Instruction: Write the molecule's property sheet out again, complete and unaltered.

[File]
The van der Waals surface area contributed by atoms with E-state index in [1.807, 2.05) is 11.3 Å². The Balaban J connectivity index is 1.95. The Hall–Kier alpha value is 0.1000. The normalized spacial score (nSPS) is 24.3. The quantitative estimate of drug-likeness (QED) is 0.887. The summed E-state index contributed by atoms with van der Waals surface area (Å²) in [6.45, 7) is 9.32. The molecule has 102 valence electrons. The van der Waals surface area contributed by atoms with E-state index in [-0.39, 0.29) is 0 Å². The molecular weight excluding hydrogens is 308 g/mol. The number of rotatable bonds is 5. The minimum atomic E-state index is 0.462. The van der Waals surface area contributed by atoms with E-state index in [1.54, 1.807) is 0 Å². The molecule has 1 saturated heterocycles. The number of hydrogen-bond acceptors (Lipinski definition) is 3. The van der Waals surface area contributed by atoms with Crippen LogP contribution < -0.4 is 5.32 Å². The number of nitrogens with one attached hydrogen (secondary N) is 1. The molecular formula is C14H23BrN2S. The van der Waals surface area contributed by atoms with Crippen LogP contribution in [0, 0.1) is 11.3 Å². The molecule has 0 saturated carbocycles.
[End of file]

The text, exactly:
The van der Waals surface area contributed by atoms with E-state index in [1.807, 2.05) is 11.3 Å². The Balaban J connectivity index is 1.95. The Hall–Kier alpha value is 0.1000. The normalized spacial score (nSPS) is 24.3. The quantitative estimate of drug-likeness (QED) is 0.887. The summed E-state index contributed by atoms with van der Waals surface area (Å²) in [6.45, 7) is 9.32. The molecule has 102 valence electrons. The van der Waals surface area contributed by atoms with E-state index in [-0.39, 0.29) is 0 Å². The molecular weight excluding hydrogens is 308 g/mol. The number of rotatable bonds is 5. The minimum atomic E-state index is 0.462. The van der Waals surface area contributed by atoms with E-state index in [1.54, 1.807) is 0 Å². The molecule has 1 saturated heterocycles. The number of hydrogen-bond acceptors (Lipinski definition) is 3. The van der Waals surface area contributed by atoms with Crippen LogP contribution < -0.4 is 5.32 Å². The number of nitrogens with one attached hydrogen (secondary N) is 1. The molecular formula is C14H23BrN2S. The van der Waals surface area contributed by atoms with Crippen LogP contribution in [0, 0.1) is 11.3 Å². The molecule has 0 saturated carbocycles.